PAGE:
Today, following a rigorous review process that requires detailed comment from customer groups throughout the agency and approval from senior agency leadership, four enterprises are operating as businesses:
- The CIA's transportation and storage facility, also known as the Central Warehouse.
- The agency's telephone service provider.
- The Transportation Service Center, which offers motor pool and package delivery services.
- A software development enterprise specializing in Web development, Lotus Notes and relational databases.
Four other major lines of business are being readied for franchise operation later this year: space management, printing and photography, travel services, and training and education.
The Central Warehouse was chosen to pilot-test the new approach because it had developed a business plan and understood its core competencies. In fact, the warehouse had already won a number of quality commendations, including two of Vice President Al Gore's reinvention Hammer Awards.
The Central Warehouse began by querying its customers to determine what services they really needed. Having long been served with "free" goods, the customers responded that they needed most everything they were used to getting. For example, customers deemed their bimonthly materiel shipments an absolute necessity.
The Central Warehouse then became the first CIA service provider ever to attach specific prices to its products and services. It began benchmarking against similar businesses to determine competitive strengths and weaknesses, to develop strategic partnerships and to learn from others' successes. Ultimately, reducing internal costs became the real issue in determining the success of Central Warehouse offerings.
Leaders of the Central Warehouse developed a marketing and sales strategy that concentrated first on the agency's directorates and components, then the broader intelligence community. They determined they could segment their markets, providing separate modes of shipping for sensitive, classified and unclassified material. Warehouse leaders pledged to win back internal agency customers who had increasingly chosen alternative shipping means for unclassified or lightly classified materials. Customers needing overnight delivery, for example, often thought that FedEx or UPS provided more reliable guarantees than agency shipping services-consigning to the latter items of relatively low priority.
The warehouse can use internal agency means to promote its services to CIA customers, but in addition it has launched an aggressive customer outreach program, stressing reliability, security, flexibility, ease of service and time-definite delivery capabilities. Its slogan-"Doing Business Like Business"-suggests that it sees its competition as being in the private sector. And while that is certainly true of some services, others are more government-specific, as with its offering of secure destruction for sensitive equipment.
Throughout the development process, the Central Warehouse participated in periodic reviews with the senior management of the Directorate of Administration and the staff of the Business Transformation Office. Before its rollout, the Central Warehouse gained the approval of the CIA's Resource Board, chaired by the agency's executive director, with participation from the agency comptroller, the four deputy directors (of Administration, Operations, Intelligence and Science and Technology), the general counsel and the head of congressional affairs. After these key internal officials endorsed the new approach, the CIA got OMB's approval and informed the appropriate congressional committees of the changes.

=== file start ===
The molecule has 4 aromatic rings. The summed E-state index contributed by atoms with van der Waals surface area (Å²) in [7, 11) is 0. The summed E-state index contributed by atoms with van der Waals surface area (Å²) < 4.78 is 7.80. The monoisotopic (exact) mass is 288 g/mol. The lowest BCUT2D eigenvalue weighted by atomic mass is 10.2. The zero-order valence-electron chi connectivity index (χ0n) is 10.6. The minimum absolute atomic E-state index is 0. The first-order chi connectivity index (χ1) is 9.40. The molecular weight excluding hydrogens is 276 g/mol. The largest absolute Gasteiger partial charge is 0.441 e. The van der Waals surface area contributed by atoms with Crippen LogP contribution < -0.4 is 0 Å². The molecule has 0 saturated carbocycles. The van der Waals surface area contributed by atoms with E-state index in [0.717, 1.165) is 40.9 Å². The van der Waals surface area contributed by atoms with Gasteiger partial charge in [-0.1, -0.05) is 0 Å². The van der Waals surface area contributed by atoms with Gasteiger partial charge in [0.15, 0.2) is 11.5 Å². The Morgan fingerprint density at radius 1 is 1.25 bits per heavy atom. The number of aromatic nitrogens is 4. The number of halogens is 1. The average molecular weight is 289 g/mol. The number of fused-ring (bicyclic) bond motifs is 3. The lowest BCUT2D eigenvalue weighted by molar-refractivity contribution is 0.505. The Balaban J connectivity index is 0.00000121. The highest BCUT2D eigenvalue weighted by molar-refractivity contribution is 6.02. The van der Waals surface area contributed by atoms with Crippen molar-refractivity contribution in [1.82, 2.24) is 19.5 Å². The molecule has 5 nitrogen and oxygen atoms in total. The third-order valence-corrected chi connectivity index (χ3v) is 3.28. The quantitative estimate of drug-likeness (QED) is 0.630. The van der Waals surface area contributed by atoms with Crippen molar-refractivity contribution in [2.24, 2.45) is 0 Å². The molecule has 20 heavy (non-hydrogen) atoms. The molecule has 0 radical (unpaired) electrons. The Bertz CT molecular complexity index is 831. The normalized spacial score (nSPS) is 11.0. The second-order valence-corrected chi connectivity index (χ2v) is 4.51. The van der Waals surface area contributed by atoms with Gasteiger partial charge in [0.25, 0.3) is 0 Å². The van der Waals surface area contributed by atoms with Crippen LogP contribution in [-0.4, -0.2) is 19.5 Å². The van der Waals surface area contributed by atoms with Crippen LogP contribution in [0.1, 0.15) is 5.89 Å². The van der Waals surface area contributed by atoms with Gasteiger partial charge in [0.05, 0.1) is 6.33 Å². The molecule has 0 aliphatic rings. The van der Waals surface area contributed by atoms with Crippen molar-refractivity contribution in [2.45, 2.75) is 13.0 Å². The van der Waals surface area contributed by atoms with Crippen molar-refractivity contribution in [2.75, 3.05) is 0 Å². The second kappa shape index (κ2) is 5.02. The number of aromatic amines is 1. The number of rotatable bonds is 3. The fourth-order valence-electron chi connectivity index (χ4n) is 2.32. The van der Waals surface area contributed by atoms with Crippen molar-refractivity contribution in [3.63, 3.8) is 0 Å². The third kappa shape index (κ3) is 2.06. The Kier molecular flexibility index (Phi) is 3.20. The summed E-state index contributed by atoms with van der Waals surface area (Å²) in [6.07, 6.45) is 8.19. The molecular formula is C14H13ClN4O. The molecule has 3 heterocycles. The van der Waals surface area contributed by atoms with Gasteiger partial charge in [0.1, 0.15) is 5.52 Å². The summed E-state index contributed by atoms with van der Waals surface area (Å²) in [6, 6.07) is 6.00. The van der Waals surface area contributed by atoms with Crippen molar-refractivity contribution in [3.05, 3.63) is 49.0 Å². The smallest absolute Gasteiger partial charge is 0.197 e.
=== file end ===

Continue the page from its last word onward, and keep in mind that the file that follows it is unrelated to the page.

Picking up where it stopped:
More Money to Mission
During the year the Central Warehouse has operated as a business, it has changed attitudes and business practices in its own workforce and throughout its customer base. As a working capital fund entity, the warehouse gave appropriations it had been receiving from Congress back to its customers. Those appropriations included not only the direct costs of the services the warehouse had been providing, but also funds to account for the costs of overhead in the Administration Directorate and Central Warehouse employee salaries.
Once customers were told they had to spend their own money, their behavior changed significantly. The very same organizations who had said they could operate with no fewer than 26 materiel shipments per year now discovered they needed about half that many. The consolidation of shipments saved customers $6 million in the first year that they could use for other purposes.
The Central Warehouse has succeeded in extending its franchise outside the confines of the CIA. L.J. Roberts, chief of material management for the National Imagery and Mapping Agency, shopped around for services he needed because he was facing reductions in his staff. He found that the Central Warehouse could meet his needs at the lowest cost to the taxpayer.
The Agency for International Development is among several agencies that employ the CIA's Transportation Service Center to armor automobiles for security purposes. "The CIA has been very responsive in the work we have given them for vehicles we will be using overseas," says David Blackshaw, chief of AID's Regional Security Support Branch. "I feel very comfortable with their high motivation and commitment to assuring quality control."
An important benefit of such external business for the CIA is to spread total costs more widely, thus cutting unit costs of services to internal consumers. "The business model is accomplishing its intended objectives-driving dollars back into mission, while adding value where the customer actually wants it," says Calder. Across its new businesses, reductions in service demand have been as high as 50 percent and the Administration Directorate has reduced its staffing significantly through early retirement, reorganization and attrition.